Like others, I was shocked by the unexpected death of Rachel Held Evans – Memory Eternal. Rachel’s love for Christ was evident despite the controversy she provoked. She raised her voice sincerely in good faith, and Lord knows we need more, not less, of that. I admired her passion, her courage, her brute honesty, and the relentless clarity of her message. Nobody agrees with another person on absolutely everything, of course, so there are points of disagreement to be sure. But those differences are not relevant to what I want to say here.
Before I get to my comments, let me say that I was appalled by the uninspired comments of one person who responded to the news of Rachel’s death with a piece entitled “Heretical Author, Rachel Held Evans, Dead at Age 37,” in which the author included Rachel among the wicked in whose destruction the Lord takes no pleasure. I don’t care how orthodox your beliefs are, if the first word out of your mouth at such a moment is “heretic,” then heretical is what you are, for loving and compassionate Christlikeness is what sound doctrine are for, and the willful lack of it is a heretical betrayal of true doctrine, however faithfully one holds to it.
That said, I want to reflect on a something written by an ardent admirer of Rachel, a comment made by author and pastor Jonathan Martin. As most will know, Jonathan is lead pastor of The Table in Oklahoma City. He’s a gifted writer and speaker with an influence as wide as Rachel’s. The times I’ve read Jonathan (not a lot I confess), I’ve been blessed and challenged. Not knowing him, I have some hesitation about writing, but the scope of his influence and the nature of his comments regarding Rachel motivate me to share. To be specific, after the news broke of Rachel’s untimely death, Jonathan wrote (his Facebook page, May 4th, 5:09 PM) the following:
I have not caught my breath today since I heard about the passing of my friend Rachel Held Evans. I am upended. I am nowhere near anything close to “meaning” in this yet. I keep thinking of Jesus at Lazarus’ tomb, how the wisdom of God in pain is not in wise words—but wordless grief. There is a pain so sacred, even for God to proffer an explanation would be to blaspheme. There is a grief so profound, God falls silent. Jesus offers no explanations. The closest thing to an answer we are given is God…with…us, God’s face disfigured with sorrow. (Emphasis mine)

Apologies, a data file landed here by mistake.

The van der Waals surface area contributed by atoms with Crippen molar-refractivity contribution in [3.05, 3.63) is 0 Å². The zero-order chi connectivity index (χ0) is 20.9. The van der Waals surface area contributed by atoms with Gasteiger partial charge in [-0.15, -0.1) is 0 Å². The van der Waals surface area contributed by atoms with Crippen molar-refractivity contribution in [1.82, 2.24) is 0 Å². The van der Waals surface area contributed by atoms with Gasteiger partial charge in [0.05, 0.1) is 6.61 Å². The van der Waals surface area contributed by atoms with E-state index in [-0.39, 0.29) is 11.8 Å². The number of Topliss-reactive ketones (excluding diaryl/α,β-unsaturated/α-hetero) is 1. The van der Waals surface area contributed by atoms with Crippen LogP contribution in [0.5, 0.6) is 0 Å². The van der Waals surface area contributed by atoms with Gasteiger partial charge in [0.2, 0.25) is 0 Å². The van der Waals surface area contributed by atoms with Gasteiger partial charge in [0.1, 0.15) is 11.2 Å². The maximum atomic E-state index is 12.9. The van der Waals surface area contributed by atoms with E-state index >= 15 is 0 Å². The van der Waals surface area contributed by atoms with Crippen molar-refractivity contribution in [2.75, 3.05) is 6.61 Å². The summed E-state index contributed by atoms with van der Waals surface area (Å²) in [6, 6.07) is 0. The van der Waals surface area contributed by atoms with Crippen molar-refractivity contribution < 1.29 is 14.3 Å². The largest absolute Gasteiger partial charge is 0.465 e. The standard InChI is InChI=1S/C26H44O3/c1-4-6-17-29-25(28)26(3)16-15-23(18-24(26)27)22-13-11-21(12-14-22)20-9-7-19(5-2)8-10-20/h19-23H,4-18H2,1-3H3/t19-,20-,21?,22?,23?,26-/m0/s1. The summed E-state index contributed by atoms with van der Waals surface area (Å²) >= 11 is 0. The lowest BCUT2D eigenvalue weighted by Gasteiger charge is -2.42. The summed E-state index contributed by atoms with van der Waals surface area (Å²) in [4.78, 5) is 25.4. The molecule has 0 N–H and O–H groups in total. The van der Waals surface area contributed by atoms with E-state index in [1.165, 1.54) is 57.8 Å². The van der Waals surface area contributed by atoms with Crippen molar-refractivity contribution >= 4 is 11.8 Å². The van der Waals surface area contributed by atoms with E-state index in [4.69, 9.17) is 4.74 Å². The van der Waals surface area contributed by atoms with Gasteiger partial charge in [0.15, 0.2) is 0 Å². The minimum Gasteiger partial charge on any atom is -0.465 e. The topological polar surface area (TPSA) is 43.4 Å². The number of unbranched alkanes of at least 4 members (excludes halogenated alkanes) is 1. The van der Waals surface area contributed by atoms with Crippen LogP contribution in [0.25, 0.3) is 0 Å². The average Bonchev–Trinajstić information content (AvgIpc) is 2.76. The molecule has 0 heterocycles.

I don’t want to misunderstand Jonathan, nor do I wish to be misunderstood. I do understand the painful silence that death evokes in us. I’ve been there. I appreciate also that such silence is not the time to turn the pain of others into a soapbox to argue for one’s own theodicy. When we do that, theology itself becomes part of the suffering people seek relief from. To the extent Jonathan speaks from such silence, I’m entirely with him. The more silent and vulnerable we allow ourselves to be, the better off and healthier we are. Indeed, it is only in the silence and vulnerability which death evokes that God is to be found. We must each experience this for ourselves, and as one who has stood in the deafening silence of the Void with plans to dive into it headlong, the advice I wish to offer Jonathan is no mere academic exercise or soapbox opportunism. It is, quite literally, a matter of life or death.
What concerned me about Jonathan’s comments was not the honesty of his pain, nor his call to an appropriate silence, nor the sincerity of his love, but the despair (and I use the term intentionally in something like a Kierkegaardian sense) in his reducing God to the silence that death evokes. To suggest that God himself is struck silent by Rachel’s death, or that God is reduced to the same failure of “meaning” we fall into on such occasions, or that for God to speak within our silent grief would be blasphemous even for God – this is deeply wide of the mark, and to hear it from someone of Jonathan’s caliber is concerning. I’m sorry to say it, because I respect Jonathan a great deal, and I respect the pain from which he speaks, but there is nevertheless a real failure of perception at work here.